High performance (800hp+) for winter and summer - Audi 4.0t

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Hello it’s been a while since I ran a high turbo euro direct injection car and want to ask for some advice.

Car is Audi A8 4.0 twin turbo, just installed upgraded turbos and software and about to turn up the boost, targeting 35-40psi and 800whp+.

I using German/Belgian Castrol 0w40 and live in the lovely snowy northeast (sarcasm).

Car is know for bearing wear under these power levels and I would like to improve bearing life.

Can anyone recommend me an upgrade? Should I run a 5w50 in winter and 15w50 in summer or 5w50 all year? Any brand I should look for? I used to run Rotella T6 5w40, would that be a better option? Any advice would help.
 
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I'd go M1 FS 5w50 winter and 15w50 summer. Could even go for 10w60 in the summer (Liquimoly or Motul 8100) if you want serious MOFT headroom. Rotella no longer carries gas engine specs and a thin 40 like Castrol or Mobil 1 is really pushing your luck.
 
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Since warranty is no longer relevant.

Redline 5w40. It has a high HTHS of 4.4 and isn't loaded with viscosity index-improvers.
Redline 0w40 also has a high HTHS at 4.0
Both on a 5k-7k OCI. Year round use.

The reality is that you've exceeded the design parameters of your engine and only you know how often you'll use all that power so YMMV. I mean how often are you going to be using all that power? 0-60 darts from light to light and when passing on the hwy?
 
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Is there any chance you have a way to monitor oil temps? Usually if you run too high of a viscosity, oil temps will go up. This is useful to know in situations like these where you want the maximal oil film thickness but you aren't able to play with bearing clearance like you can when you rebuild something for high power.

I'd say Redline 0/5w40, HPL supercar 0w40, Amsoil SS 0w40, or Motul 300V 0/5w40 would all be good places to start. If the engine can handle more viscosity, you can move up from there.

Also, I'm not sure if your car still has catalytic converters on it, but if it does, make sure you have a good breather system with catch cans. Don't want these high-zinc oils poisoning your cats. That and it will help a lot with oil deposits in the intake if that's an issue with the 4.0.
 
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What fuel will it run on? 50 minimum you are adding 100% more power nearly. Any alcohol fuel you will have to run a 60.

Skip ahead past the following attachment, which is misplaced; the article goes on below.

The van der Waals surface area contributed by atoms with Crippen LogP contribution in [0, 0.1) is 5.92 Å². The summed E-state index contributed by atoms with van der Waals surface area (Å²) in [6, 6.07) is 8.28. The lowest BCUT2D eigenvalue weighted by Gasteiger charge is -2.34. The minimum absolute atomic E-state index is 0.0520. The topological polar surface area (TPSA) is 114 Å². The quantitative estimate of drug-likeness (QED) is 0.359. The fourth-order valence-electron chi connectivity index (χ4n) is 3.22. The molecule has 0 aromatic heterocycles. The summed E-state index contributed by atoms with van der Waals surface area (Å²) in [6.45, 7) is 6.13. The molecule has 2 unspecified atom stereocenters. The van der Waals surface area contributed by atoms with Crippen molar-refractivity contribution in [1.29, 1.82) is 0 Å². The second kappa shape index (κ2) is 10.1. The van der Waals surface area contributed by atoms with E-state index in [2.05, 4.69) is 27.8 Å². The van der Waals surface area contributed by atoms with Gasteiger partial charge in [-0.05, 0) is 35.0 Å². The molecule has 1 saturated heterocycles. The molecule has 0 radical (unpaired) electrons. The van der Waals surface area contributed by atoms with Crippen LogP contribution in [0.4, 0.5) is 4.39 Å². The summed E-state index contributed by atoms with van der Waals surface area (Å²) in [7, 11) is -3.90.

I have a strong suspicion 60 will just spike oil temp and not provide any better protection at the bearing. 60 is great for racing engines with clearances opened up to take advantage of the film thickness, but most engines don't handle it well as they come from the factory.
 
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I have a strong suspicion 60 will just spike oil temp and not provide any better protection at the bearing. 60 is great for racing engines with clearances opened up to take advantage of the film thickness, but most engines don't handle it well as they come from the factory.
Depends which fuel, they have screens that get blocked, that's the common problem.
 
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Depends which fuel, they have screens that get blocked, that's the common problem.
Not sure what the type of fuel has to do with screens getting blocked. Just get an oil that can handle ethanol if you're running alcohol fuels and make sure it's getting up to temp. No need to change viscosity.
 
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Not sure what the type of fuel has to do with screens getting blocked. Just get an oil that can handle ethanol if you're running alcohol fuels and make sure it's getting up to temp. No need to change viscosity.
So if not a higher viscosity to help mitigate fuel dilution, what oils "can handle ethanol"?
 
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So if not a higher viscosity to help mitigate fuel dilution, what oils "can handle ethanol"?
Most any top tier oil from HPL, Amsoil, Motul, Redline, M1, etc handles ethanol just fine as long as it's getting up to temp (so the ethanol evaporates out). Fuel dilution is a driving style problem.